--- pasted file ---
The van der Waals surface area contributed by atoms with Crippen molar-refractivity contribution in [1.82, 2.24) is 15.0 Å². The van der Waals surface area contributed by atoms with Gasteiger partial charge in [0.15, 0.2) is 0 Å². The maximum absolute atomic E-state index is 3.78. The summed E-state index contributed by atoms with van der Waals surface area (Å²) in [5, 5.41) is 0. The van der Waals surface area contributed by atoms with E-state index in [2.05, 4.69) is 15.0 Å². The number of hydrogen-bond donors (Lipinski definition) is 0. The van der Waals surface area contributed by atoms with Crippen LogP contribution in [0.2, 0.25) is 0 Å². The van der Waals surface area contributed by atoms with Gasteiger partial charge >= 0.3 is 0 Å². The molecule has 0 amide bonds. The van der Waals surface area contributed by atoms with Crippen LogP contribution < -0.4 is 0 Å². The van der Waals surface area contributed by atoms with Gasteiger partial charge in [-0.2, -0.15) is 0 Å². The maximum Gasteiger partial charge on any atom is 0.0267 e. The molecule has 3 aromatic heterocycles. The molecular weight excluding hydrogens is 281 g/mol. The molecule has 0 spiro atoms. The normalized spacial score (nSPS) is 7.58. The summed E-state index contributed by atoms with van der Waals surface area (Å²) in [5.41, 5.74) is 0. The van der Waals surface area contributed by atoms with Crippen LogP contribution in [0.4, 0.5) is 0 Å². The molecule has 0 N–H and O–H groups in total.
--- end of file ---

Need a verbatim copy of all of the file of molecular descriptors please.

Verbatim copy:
The van der Waals surface area contributed by atoms with Crippen molar-refractivity contribution in [1.82, 2.24) is 15.0 Å². The van der Waals surface area contributed by atoms with Gasteiger partial charge in [0.15, 0.2) is 0 Å². The maximum absolute atomic E-state index is 3.78. The summed E-state index contributed by atoms with van der Waals surface area (Å²) in [5, 5.41) is 0. The van der Waals surface area contributed by atoms with E-state index in [2.05, 4.69) is 15.0 Å². The number of hydrogen-bond donors (Lipinski definition) is 0. The van der Waals surface area contributed by atoms with Crippen LogP contribution in [0.2, 0.25) is 0 Å². The van der Waals surface area contributed by atoms with Gasteiger partial charge >= 0.3 is 0 Å². The molecule has 0 amide bonds. The van der Waals surface area contributed by atoms with Crippen LogP contribution < -0.4 is 0 Å². The van der Waals surface area contributed by atoms with Gasteiger partial charge in [-0.2, -0.15) is 0 Å². The maximum Gasteiger partial charge on any atom is 0.0267 e. The molecule has 3 aromatic heterocycles. The molecular weight excluding hydrogens is 281 g/mol. The molecule has 0 spiro atoms. The normalized spacial score (nSPS) is 7.58. The summed E-state index contributed by atoms with van der Waals surface area (Å²) in [5.41, 5.74) is 0. The van der Waals surface area contributed by atoms with Crippen LogP contribution in [0.4, 0.5) is 0 Å². The molecule has 0 N–H and O–H groups in total.